Conclusion: These findings show that NG2 is unlikely to be a major inhibitor of axonal regeneration after injury to the CNS, and, further, that NG2 is unlikely to be necessary for regeneration or functional recovery following peripheral nerve injury.

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Functional recovery after sciatic nerve injury. Histograms illustrating the time taken for the recovery of motor function (assayed by toe spreading reflex) and sensory function (assayed by sensitivity to Von Frey hairs) after peripheral nerve injury in wild-type (black columns) versus knockout mice (grey columns). Group size was N = 6 wild-type and N = 6 knockout for Fig. 5a and b and N = 9 wild-type and N = 9 knockout for Fig. 5c. Standard error of the mean is indicated for each column. The differences between wild-type and knockout mice in time taken to recover sensory and motor function were not significant for any of the lesion groups (sciatic nerve crush, Fig. 5a; sciatic nerve crush and saphenous nerve excision, Fig. 5b; sciatic nerve transection and reanastamosis, Fig. 5c).
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Figure 5: Functional recovery after sciatic nerve injury. Histograms illustrating the time taken for the recovery of motor function (assayed by toe spreading reflex) and sensory function (assayed by sensitivity to Von Frey hairs) after peripheral nerve injury in wild-type (black columns) versus knockout mice (grey columns). Group size was N = 6 wild-type and N = 6 knockout for Fig. 5a and b and N = 9 wild-type and N = 9 knockout for Fig. 5c. Standard error of the mean is indicated for each column. The differences between wild-type and knockout mice in time taken to recover sensory and motor function were not significant for any of the lesion groups (sciatic nerve crush, Fig. 5a; sciatic nerve crush and saphenous nerve excision, Fig. 5b; sciatic nerve transection and reanastamosis, Fig. 5c).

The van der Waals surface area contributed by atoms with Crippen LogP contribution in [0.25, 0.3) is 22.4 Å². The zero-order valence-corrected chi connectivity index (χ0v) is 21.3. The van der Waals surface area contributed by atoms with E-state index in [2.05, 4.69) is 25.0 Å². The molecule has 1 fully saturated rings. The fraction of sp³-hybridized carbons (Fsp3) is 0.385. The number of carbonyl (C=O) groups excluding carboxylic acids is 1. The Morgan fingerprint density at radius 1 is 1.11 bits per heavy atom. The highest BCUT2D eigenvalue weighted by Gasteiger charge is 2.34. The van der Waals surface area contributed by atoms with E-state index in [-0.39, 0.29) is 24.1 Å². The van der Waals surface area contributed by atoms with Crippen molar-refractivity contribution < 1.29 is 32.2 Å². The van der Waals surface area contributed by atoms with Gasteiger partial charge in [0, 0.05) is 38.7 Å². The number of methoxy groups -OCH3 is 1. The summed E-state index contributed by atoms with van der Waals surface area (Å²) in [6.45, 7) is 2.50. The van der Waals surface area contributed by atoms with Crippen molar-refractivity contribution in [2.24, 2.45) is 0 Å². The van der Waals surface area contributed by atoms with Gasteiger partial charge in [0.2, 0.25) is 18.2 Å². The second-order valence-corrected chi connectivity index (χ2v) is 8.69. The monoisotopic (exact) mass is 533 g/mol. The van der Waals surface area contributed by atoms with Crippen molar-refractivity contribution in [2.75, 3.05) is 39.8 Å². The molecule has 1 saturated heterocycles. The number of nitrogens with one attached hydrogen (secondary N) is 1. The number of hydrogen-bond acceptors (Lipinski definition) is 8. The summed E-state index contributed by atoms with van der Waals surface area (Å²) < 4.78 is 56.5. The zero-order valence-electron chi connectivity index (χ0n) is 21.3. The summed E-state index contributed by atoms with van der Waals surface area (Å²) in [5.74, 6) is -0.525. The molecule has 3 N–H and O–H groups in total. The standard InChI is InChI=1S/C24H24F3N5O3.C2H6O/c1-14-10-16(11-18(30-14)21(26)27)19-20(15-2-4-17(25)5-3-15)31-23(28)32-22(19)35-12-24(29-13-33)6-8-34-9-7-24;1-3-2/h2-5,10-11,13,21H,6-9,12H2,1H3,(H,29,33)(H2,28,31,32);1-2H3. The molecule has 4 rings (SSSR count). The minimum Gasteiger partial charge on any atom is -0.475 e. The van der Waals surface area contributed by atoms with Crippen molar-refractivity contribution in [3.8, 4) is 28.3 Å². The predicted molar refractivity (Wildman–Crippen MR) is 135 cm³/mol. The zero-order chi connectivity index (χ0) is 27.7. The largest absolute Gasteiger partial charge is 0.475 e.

Mentions: Recovery of sensory function, as a measure of the rate and extent of regeneration of sensory axons in the injured sciatic nerve, was assessed by twice-daily monitoring of the withdrawal reflex in response to stimulation of the lateral hindpaw with Von Frey hairs from 1 day following nerve injury to 2 days after full recovery was first observed. The threshold stimulus for eliciting withdrawal was identical for both hindpaws preoperatively and for the control hindpaw postoperatively in both wild-type and knockout mice. After sciatic nerve crush, wild-type mice recovered the preoperative withdrawal reflex threshold after a mean of 10.2 days and knockout mice after a mean of 9.8 days (p = 0.63 n.s.; Fig. 5a). After simultaneous excision of 3 mm of the saphenous nerve, recovery times were not significantly different: the withdrawal reflex was restored by 10.3 days in wild-type mice and by 11.0 days in knockout mice (p = 1.0, n.s. (calculated using a two tailed Fisher exact test because all 6 NG2 knockout mice recovered on the same day); Fig. 5b). These results confirm that recovery times after sciatic nerve injury alone could not be due to reinnervation as a result of sprouting from branches of the saphenous nerve, which, if it occurred, might give rise to false positive results. After sciatic nerve section and reanastamosis, which presents a greater barrier to regeneration than crush injury, recovery times were 16.7 days on average for wild-type and 15.3 days for knockout mice (p = 0.18 n.s.; Fig. 5c).